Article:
Literature ReviewDisabilityas a concept and the experience of people with disabilities has been heavilydiscussed by scholars. There is also a new ongoing literature on student withdisabilities. In order to discuss the experience of student with disabilitiesin Qatari Higher Education, it is required to engage with previous studies onstudent with disabilities in academic circles.
That is why, this chapter aims to present available literature onStudent with Disabilities in Higher Education. This chapter consists of fivesections. The first section,,,,,,,Defining Disability Manyscholars have been discussing that it is difficult to have a global definitionof disability.
( Linton 1998, Slater et al.194, Williams 1996, Zola 1994). Altman suggests that “there is no one definition;fits all circumstances because of extensive variety of the problem” (12?)(Handbookof Disability Studies, Altman,)Thus, disability has been defined differently bydifferent organizations. World Health Organization (WHO) defines disability as “anyrestriction or lack (resulting from an impairment) of ability to perform anactivity in the manner or within the range considered normal for a human being”(1980). According to WHO, “Disabilities isan umbrella term, covering impairments, activity limitations, and participationrestrictions” (1980). The Americans with Disabilities Amendments Act of 2008(ADAAA) states” ‘disability’ with respect to an individual—(A) a physical ormental impairment that substantially limits one or more major life activitiesof such individual;(B) a record of suchan impairment; or(C) being regarded ashaving such an impairment U.N.
Standard Rules on the Equalization of Opportunities for People withDisabilities presents disability The term “disability” summarizes a greatnumber of different functional limitations occurring in any population in anycountry of the world. People may be disabled by physical, intellectual orsensory impairment, medical conditions or mental illness. Such impairments,conditions or illnesses may be permanent or transitory in nature. (1994) Many scholars criticizethis medical model of disability and they suggest social model of disability. Snyder argues that disability ” no longer means acondition, an incapacity, or lack that belongs to the body, but rather aproduct of interactions between self, society, body, and the variety ofinteractions (from political economies to personal commitments) that theyengender” ( 2006).
Driedger alsodiscusses that there is a new attempt in Western European countries that”demanding the redefinition of disability from a personal, medical problem to apolitical one. (Driedger 1991). Similarly, De Jong and Finkelstein also see disability as’socially constructed problem ratherthan “problem of the individual’s ‘body’ and thus something to be treated byhealth and social care professionals” Watson, Nick, et al,2014)Moreover, Cameron in his book “Disability Studies aStudent’s Guide” argues that even though medical model defines disability as ” asa physical incapacity or abnormality”, a new model of disability ‘social model’was came into existence during 1970s. (2016) He discusses that in this model “Disability was reconceptualised here not as anindividual problem or as a personal trouble butas a social structural issue”(2016). He mentions that the first social model of disability appeared in the disability definition of Unionof the Physically Impaired against Segregation (UPIAS) (Cameron,2016)UPIAS definition as followswe define …disability as the disadvantage or restriction of activity caused by acontemporary social organization which takes no or little account of people who have physical impairments and thusexcludes them from participation in themainstream of social activities.(1976)This social model of thedisability has a vital role in inclusion of Student with Disabilities in highereducation.Student with Disabilities (SWD) in Higher EducationInternationally, there is a new trend inhigher education institutions to accommodate students with disabilities totheir education system . Wolanin andSteele claims that “Students with disabilities are the most recentmarginalized group to move toward equal opportunity in education.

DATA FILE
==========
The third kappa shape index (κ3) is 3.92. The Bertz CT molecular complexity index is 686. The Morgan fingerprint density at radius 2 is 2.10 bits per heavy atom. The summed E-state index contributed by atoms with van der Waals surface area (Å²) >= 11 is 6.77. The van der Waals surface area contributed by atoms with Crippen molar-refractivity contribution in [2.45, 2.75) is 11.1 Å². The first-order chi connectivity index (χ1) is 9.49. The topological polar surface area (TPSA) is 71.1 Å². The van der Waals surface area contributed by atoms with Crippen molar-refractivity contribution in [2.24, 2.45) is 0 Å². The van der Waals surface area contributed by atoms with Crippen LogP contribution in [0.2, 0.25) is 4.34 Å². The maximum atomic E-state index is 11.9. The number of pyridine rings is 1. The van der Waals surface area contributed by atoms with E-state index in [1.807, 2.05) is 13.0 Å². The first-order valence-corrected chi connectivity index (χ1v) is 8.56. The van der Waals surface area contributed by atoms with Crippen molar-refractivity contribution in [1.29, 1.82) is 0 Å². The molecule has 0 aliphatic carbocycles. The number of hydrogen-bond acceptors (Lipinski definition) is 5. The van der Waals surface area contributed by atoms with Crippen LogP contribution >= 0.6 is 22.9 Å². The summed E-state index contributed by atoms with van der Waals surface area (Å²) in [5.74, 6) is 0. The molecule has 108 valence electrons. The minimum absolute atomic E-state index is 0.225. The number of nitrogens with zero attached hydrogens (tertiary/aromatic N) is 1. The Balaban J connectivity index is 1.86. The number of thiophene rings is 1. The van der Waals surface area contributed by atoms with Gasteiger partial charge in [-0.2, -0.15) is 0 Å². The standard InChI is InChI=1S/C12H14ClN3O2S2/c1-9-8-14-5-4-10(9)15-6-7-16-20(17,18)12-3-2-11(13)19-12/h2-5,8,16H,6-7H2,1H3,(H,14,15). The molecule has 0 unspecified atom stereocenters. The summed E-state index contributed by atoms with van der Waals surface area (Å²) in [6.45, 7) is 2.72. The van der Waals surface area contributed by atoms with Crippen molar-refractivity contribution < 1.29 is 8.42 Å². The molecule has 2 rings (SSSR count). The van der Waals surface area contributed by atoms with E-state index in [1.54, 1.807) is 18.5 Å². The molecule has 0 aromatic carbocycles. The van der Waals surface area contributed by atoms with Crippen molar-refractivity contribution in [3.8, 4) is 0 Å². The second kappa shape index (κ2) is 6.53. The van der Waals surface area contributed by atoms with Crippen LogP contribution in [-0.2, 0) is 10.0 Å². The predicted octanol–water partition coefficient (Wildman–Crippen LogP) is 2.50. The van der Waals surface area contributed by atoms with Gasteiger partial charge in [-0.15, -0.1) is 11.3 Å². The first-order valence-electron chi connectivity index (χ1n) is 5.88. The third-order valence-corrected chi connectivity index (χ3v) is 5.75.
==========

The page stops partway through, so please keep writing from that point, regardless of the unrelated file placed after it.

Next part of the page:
” (2014). Many governments and internationalorganizations have been working on proving equal opportunities for the studentwith disabilities. The improvement forSWDs has started first in elementary and secondary education and currently alsois focusing on higher education in all around the world. (Wolain andStleele,2014) For, instance, the enrollment rate of SWD in US higher educationinstitutions in 2007-2008 is 10.9 and in2011-2012 is 11.
1 (National Center for Education Statistics, 2016)Even though the inclusionof SWD in elementary and secondary education strengthens their enrollment. Wolainand Stllee point out that higher education for SWD is different from elementaryand secondary education with SWD since last two both are mandatory “and no student with a disability maybe rejected” while “higher education is voluntary and rejects many aspirants”. (Wolain and Stleele,2014). Rothstein argues thathigher education institutions “only have an obligation to ensure thatqualified applicants and students with disabilities have access to thecollege’s program, and are provided necessary academic adjustments, includingauxiliary aids and services.” (2003) However, SWD are responsibility to submit themselvesto the university in order to obtain their demands as well as to adapt to theuniversity and with their fellow students.
That is to say ” The burden is on the student to make known thedisability and to provide and pay for appropriate documentation in a timelymanner”.( Rothstein,2003)